Master Pastel Techniques
As pastel is a very flexible medium, having a good understanding of different pastel techniques will enable you to achieve the look you desire for each painting easily.
Pastel Techniques--Getting Started with Pastels
Let's begin with the basic techniques that I start my beginning students with. As your skills improve, you can modify what is taught here or develop your own techniques.
And be on the lookout for new ideas as you interact with other pastel artists. Remember, as artists, we never stop learning!
When you start a new pastel painting, begin by using a charcoal pencil, graphite pencil, or just a mid-tone gray pastel stick to make an under-drawing of what you are going to paint.
How detailed your drawing should be depends on your skill level. For beginners, I would suggest taking the time to get the drawing right so that you do not have to try to fix it later on in the painting process. If you have more experience with painting, then a rough drawing should be sufficient.
Pastel Techniques--How to Apply Pastels
Alright, once your drawing is done, you are ready to try out all those wonderful juicy pastel colors! Here are some guidelines for doing that:
Click here to find out more pastel techiques to create various textures.
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First, use hard pastels or semi-soft pastels to cover large masses in your painting. Hard pastels, like Nupastels, Faber-Castell Polychromos Pastels, or Rembrandt Pastels are good for this purpose because you do not want to fill up the tooth of the pastel surface too quickly. Reserve all the very soft pastels, such as those by Sennelier or Unison, for later.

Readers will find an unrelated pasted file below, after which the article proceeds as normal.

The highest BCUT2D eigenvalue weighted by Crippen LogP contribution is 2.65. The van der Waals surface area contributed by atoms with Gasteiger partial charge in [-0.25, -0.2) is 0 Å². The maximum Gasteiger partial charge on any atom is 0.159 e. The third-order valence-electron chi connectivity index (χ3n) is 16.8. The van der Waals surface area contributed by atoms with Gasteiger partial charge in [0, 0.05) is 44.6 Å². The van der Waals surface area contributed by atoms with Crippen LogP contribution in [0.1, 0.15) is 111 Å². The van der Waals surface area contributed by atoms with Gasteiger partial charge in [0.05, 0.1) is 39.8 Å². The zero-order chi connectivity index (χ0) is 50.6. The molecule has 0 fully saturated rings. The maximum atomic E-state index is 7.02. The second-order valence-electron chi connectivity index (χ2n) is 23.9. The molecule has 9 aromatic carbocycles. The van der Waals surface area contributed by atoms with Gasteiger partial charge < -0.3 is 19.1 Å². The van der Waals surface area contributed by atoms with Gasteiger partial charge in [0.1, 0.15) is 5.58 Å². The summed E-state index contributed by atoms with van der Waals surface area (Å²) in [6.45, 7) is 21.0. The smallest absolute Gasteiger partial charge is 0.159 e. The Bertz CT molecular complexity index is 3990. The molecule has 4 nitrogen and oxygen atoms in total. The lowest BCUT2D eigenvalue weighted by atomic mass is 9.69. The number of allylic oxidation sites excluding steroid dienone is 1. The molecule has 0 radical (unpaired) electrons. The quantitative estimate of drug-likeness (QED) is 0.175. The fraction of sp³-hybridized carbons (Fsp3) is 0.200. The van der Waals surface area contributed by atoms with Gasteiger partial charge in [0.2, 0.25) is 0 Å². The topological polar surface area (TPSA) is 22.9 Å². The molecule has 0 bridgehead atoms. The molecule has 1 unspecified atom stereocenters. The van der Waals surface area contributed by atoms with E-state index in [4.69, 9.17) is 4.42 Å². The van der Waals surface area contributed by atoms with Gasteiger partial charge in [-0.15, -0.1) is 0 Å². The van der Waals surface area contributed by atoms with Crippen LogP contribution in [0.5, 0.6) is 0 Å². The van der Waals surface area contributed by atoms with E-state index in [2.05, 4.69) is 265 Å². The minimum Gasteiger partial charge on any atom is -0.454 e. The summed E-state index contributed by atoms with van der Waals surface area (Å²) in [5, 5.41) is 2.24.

Be bold! Applying medium pressure, cover up as much as you can with broad strokes. Save the details for later.
Work from dark tones to middle tones, and then add the light tones later. This is the general rule in fundamental pastel techniques, but there are exceptions.
I sometimes lock in the light tones first so I can get a clear picture of the full range of the value scale, or if I just want to keep that color really clean. In most cases, if you use pastels like you are painting with oil, you are on the right track. So, dark tones tones first.
With pastels, it is somewhat challenging to get the dark tones really dark, so put them down solidly at the start. And don't be afraid of making them too dark, because you always can lighten it if you need to by adding another color on top.
Once pastels have been lightened, however, it is not easy to get them back to the original dark tone.
Use the sides of the pastels to cover the large masses.
Some pastel artists intentionally break their sticks into small chunks for this purpose. So if you break a stick, save the pieces. They will come in handy later!
Once you have covered the broad areas using the sides of the pastels, work the finer details with the tips.
Tap the pastel surface to remove excess pastel powder.
By constantly removing loose pigments, you will keep the tooth of the pastel paper accessible and this will allow you to add more layers.
Blend pastel colors only as necessary as you build layers.
To blend or not to blend?: this question has often been debated among pastel artists. One of the most debated pastel techniques, in my experience.
While I think that there is no hard and fast rule, the rule of thumb is to use your artistic judgment, because every piece is approached differently.
When blending, you can either use your fingers (with gloves on, of course) or use a paper stump (which you can buy at art stores). Alternatively, you can use a soft watercolor brush to blend the colors. I prefer using my finger to blend colors as it gives me more control.
Note that with blending, colors will lose their sparkle; often the colors get too muddy. To solve this problem, you can gently scratch off the dull regions with a knife and rebuild them. Or, simply do not blend the colors in the first place.
Use pastel fixatives sparingly.
Like blending, the
use of fixatives
has been debated endlessly.
The concern is that fixative can significantly darken and therefore dull a pastel painting. Reserve the technique for when you want your pastels to appear very dark.
Also, if your painting becomes too saturated with pigments, then by spraying a layer of workable fixative, you can rebuild the surface and keep painting.
Test it on a small area first, because it is hard to undo if you decide you don't like it. Fortunately, if it's necessary, dulled colors can usually be rescued with new layers on top.
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